What can you do with Sh0.5 billion? PointBlank had no idea until last week. With Sh0.5 billion you can build a major hospital, which can benefit the whole country. Mama Lucy Kibaki Hospital, a donation from the Chinese, which was handed to the Government last Friday cost Sh544 million. It is now the third referral hospital in Kenya after Kenyatta and Moi hospitals. With Sh0.5 billion you can feed 3.5 million people. That’s what Kenyans are hoping to do.


After realising how much Sh0.5 billion means, PointBlank wants some people shamed like ousted Egyptian president Hosni Mubarak who was whisked to court last week on a hospital bed in a cage and charged with murder and corruption.

We are talking about  the corrupt who cause deaths and widespread suffering merely to satiate their greed. Why on earth would a handful people steal Sh4.6 billion from the FPE kitty, for instance? Now that we know what Sh0.5 billion can do, what can’t we do with Sh4.6 billion? Some people are sick and only cages and guillotines can tame them.

Mutua made us donate for the starving

Kenyans have again risen above petty and destructive politics to show the world for the umpteenth time how great a people we truly are by donating Sh500 million to help feed the hungry, notes Andrew Owuor. “This shows that deep down, we are one and we love each other to a fault,” he says.

Owuor, however, argues that Government Spokesman  Alfred Mutua has motivated Kenyans to donate massively to aid the hungry.  “I am tempted to believe that part of why we all went out for our fellow countrymen dying from hunger was the anger from what (we thought) the Government Mutua said

“I sent money to the initiative because I thought if the Government wants to wait for people to die, I should help just save one life even if for a day, so that the list of  deaths sent to Mutua might be shorter,” he says. “Every cloud has a silver lining. Because of our anger towards his statement, whether the media added a pinch or a sack of salt to it, we gave. Now what is left is a heartfelt apology over pages like ‘I hate Alfred Mutua’ on Facebook,” he says.

For this (un)intentional spin which made us so generous, PointBlank ‘likes’ Mutua.

A whiff of toxic air in Nakuru

Nakuru is a very important town, says Ms Hilda Cheshari. It is one of the biggest tourist destinations in the country, thanks to the flamingoes of Lake Nakuru. It also hosts a highway that joins several regions especially Nyanza, Western and parts of Rift Valley.

As such it should have a clean reputation at all times. But that is not the case. The town that was once touted as being the cleanest in East Africa is sinking under the weight of garbage.

Cheshari says a dumpsite along the Nakuru-Eldamaravine Road is particularly an eyesore. “The area is littered with solid waste products that normally produce an unpleasant smell. On a windy day, it is common to see paper bags flying all over,” she says. Never mind there is a primary school a stone-throw away.


“The insidious waste is uncomfortable to travellers who only experience it for a few minutes. It is unimaginable the extent of damage it may cause the young ones who have to contend with the smell the whole day,” she says.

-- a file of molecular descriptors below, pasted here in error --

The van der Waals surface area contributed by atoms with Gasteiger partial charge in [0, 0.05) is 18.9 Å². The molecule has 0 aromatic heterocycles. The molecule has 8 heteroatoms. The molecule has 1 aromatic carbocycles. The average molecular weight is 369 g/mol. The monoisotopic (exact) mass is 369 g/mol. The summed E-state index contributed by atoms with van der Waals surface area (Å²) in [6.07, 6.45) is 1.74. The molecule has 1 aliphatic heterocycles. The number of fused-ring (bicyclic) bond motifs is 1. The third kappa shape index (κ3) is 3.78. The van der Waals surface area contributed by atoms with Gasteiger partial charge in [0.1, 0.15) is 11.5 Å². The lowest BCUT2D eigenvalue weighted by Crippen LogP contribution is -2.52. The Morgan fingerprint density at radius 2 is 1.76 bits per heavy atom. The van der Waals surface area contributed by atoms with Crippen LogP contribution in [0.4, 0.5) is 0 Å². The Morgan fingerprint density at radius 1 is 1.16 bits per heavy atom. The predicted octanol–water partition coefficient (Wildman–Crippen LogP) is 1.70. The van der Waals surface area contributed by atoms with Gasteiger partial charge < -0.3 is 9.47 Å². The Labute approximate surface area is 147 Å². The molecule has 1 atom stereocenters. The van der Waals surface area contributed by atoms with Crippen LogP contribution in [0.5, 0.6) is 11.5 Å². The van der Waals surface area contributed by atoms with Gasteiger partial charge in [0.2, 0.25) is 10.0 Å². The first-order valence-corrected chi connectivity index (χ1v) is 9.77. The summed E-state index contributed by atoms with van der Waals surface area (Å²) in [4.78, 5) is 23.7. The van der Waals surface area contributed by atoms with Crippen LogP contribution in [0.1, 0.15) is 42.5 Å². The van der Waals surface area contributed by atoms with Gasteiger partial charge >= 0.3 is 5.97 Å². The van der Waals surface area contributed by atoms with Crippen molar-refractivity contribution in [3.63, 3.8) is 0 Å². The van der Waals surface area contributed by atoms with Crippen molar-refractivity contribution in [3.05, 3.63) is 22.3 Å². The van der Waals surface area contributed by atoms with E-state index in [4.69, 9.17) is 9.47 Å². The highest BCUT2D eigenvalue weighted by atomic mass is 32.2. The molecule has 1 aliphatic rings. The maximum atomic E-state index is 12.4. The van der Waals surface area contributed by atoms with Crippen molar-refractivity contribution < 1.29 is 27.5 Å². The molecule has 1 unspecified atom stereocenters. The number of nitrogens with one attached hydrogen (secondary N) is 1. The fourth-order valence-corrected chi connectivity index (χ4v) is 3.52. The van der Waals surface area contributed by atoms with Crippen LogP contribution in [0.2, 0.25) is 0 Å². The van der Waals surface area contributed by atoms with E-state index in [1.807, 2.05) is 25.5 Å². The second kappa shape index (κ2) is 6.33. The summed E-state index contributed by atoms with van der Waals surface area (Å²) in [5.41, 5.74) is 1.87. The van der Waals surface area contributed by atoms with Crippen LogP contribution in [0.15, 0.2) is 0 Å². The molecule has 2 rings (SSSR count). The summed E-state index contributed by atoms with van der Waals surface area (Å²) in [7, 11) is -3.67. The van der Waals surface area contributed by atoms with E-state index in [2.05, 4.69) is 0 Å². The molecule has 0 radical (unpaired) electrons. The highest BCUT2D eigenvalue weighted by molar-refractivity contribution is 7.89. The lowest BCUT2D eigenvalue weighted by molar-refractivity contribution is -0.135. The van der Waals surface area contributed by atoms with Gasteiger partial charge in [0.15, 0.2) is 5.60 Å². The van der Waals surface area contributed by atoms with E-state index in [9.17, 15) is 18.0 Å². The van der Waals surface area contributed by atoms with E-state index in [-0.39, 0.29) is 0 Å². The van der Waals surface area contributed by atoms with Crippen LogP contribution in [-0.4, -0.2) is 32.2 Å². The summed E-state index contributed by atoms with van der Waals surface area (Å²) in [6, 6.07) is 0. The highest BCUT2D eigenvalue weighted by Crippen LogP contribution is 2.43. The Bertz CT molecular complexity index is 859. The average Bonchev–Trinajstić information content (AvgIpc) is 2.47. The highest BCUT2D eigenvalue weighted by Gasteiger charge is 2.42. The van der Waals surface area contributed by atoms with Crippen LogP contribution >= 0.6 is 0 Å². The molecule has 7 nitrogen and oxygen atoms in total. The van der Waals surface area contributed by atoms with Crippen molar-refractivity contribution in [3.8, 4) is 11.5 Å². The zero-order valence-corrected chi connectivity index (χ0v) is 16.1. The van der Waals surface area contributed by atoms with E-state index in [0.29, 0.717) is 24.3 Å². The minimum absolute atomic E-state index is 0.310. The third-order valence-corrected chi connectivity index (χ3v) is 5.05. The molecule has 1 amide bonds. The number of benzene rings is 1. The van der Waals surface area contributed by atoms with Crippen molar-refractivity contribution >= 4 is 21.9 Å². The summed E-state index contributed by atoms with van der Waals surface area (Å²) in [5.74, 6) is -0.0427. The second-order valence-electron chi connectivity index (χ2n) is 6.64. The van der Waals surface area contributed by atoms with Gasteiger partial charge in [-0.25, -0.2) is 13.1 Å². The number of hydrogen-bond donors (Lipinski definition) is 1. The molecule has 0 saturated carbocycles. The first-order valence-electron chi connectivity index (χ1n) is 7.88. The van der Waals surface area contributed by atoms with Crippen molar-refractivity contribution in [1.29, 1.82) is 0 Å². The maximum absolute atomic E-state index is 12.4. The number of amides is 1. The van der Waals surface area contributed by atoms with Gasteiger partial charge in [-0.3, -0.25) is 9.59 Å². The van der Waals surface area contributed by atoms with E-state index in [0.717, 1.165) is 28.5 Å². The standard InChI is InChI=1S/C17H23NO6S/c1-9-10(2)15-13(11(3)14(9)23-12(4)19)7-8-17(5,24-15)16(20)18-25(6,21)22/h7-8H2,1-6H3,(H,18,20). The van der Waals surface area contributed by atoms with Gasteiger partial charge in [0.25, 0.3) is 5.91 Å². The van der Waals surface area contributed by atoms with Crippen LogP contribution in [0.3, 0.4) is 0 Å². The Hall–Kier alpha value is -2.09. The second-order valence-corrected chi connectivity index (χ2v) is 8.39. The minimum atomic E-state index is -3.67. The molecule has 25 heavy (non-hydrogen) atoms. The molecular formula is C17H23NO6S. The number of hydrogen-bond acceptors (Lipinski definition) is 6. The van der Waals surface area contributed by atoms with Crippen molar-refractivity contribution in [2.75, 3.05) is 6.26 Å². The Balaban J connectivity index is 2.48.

Is the Municipal Council of Nakuru savouring the odour from this garbage dump, Town Clerk, Kaio Mbulusi?

Thugs who are easy to corner

Residents of Dagoretti Corner, Nairobi are becoming increasingly concerned by the worsening security situation in the area, writes Mr Thomas Okumu. He says the daring muggers and carjackers operate with abandon even as early as 6pm. The criminals are well known and spend the day drinking cheap liquor in small pubs only to strike in the evening. And come end month, the thugs  switch off streetlights in preparation for a bumper harvest. “The Government should build a police station in the area. But before that, Police Commissioner Mathew Iteere should step up patrols in the estate,” he urges.


Wall of silence sorrounds question on Thika Road

On July 19, Mr Charles Wambugu wrote to PointBlank expressing his excitement at the ongoing construction of the Thika superhighway.

However, Wambugu said he had noticed a major weakness in the construction of bund-walling – the raised one-foot  wall which marks the width of the road.

“The Chinese firms seem to have outsourced the task to Kenyan firms which was a good idea. However, the blocks are being dislodged by motorists who are notorious for overlapping over the kerb,” he said. He argued that ‘there is no way’ a smooth block of pre-cast stone can firmly hold onto a hard surface and asked the PS, Ministry of Roads, Eng. Michael Kamau to explain why the bund-walling work was being done shoddily. Wambugu is still waiting for an answer.

Right of Reply

Co-op Bank rolling out low denomination ATMs

Thanks for pointing out to us the need to provide lower denomination currency on our bank’s ATMs in Konoin.

We had established the need for providing lower denomination currency in our ATMs and implementation is ongoing.

 As of June 18, we had  completed this project in ATMs in the entire of Rift Valley and western Kenya and we are implementing the same in Nairobi, Central, Eastern, Coast and North Eastern regions

In addition to this, we have established Co-operative Banks’ Co-op Kwa Jirani  Agents across the country and customers can now use these outlets for additional convenience.

The Co-op Kwa Jirani agents will serve customers over the counter and therefore all currency denominations will be available. Please thank Mr Leonard Kirui on our behalf for raising this issue.

  Ngumo Kahiga,

Chief Manager Marketing and PR,

Co-operative Bank of Kenya